Gary Little isn’t. Little, that is. He’s big; tall, muscular, with not an unshaved hair on his scalp. Looking at him you have absolutely no doubt that he’s a man who can take care of himself, and that’s even before you hear the strong Glaswegian accent. Not some refined West End or Bearsden accent either; Little comes from those parts of the city where the C-word, as he reminds everyone, is just another word for “man” — and he’s not in the mood to restrain himself in so-called polite Edinburgh Fringe society.
At one point Little suggests that his show is just an excuse for him to shout, but that’s somewhat unfair; he’s a great storyteller, ready with laugh-out-loud observation of men and women, and already skilled at pacing his narratives to build up their potential.
So, compared with many of the stand-ups who have come to Edinburgh during August, Little’s a physically intimidating sight. This may explain why he deliberately chooses to open his show with such a seemingly innocuous subject: the etiquette of taking your dog for a walk in the local park. That said, it’s typical of the “hard Weegie” image that he apparently won’t let himself be slighted by anyone in front of his dogs.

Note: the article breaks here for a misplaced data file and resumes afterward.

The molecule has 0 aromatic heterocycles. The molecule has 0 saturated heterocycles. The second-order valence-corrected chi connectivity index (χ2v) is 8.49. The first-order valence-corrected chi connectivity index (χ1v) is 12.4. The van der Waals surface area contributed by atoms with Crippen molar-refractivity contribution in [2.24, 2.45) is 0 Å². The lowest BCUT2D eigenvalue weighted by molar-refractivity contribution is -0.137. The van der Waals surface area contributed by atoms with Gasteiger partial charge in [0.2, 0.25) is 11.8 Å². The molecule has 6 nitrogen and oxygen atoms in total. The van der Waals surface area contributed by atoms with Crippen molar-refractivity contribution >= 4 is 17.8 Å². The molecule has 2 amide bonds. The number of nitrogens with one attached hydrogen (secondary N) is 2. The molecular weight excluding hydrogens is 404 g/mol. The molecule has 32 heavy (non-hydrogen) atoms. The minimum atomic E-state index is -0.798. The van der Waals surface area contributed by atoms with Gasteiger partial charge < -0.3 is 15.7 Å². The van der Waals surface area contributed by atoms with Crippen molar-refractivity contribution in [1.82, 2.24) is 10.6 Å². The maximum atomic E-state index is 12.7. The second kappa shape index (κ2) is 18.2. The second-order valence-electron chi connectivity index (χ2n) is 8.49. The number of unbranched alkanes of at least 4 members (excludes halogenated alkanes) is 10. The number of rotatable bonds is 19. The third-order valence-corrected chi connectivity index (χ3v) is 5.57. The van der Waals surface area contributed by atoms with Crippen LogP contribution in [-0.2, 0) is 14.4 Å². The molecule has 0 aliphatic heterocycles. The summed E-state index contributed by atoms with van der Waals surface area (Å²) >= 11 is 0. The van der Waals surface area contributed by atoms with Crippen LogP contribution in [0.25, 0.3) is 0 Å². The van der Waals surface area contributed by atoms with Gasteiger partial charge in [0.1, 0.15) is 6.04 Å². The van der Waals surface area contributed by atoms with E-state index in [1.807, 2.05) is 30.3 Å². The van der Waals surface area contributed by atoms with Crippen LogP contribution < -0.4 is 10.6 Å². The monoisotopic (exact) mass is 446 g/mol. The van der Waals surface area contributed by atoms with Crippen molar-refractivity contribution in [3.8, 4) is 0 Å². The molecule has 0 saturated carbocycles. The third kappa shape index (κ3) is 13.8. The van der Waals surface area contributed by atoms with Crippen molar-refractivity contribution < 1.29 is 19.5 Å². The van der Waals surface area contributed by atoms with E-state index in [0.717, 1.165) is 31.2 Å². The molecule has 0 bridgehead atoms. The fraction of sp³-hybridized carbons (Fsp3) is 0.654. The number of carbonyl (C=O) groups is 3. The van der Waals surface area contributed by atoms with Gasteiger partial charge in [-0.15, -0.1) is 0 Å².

At one point Little suggests that his show is just an excuse for him to shout, but that’s somewhat unfair; he’s a great storyteller, ready with laugh-out-loud observation of men and women, and already skilled at pacing his narratives to build up their potential. Thanks in no small way to his general demeanour, Little’s set also feels very grounded, even when he’s actually moving several stages beyond reasonable reality — no more so than when describing the numerous negotiations and changes in his life once his cuddles-loving girlfriend moves into his flat.
The honesty of Little’s observations and stories constantly comes through, not least when he’s talking about the drinking and drug-taking of his earlier years, and the depression he also experienced during his life. It plays well against his hard man image: I’ll certainly won’t forget the story behind him finding “a Snickers in a Mars Bar wrapper”, for example.
If there’s one disappointment, it’s that Little appears determined to leave the stage with a positive, up-beat message for his audience to take home with them. That’s a shame, because it feels like an unnecessarily epilogue after the genuine comedic sucker-punch involving an unforgettable stag party visit to a certain visitor attraction near Krakov in Poland. Maybe I just don’t want him to spoil his hard image too much.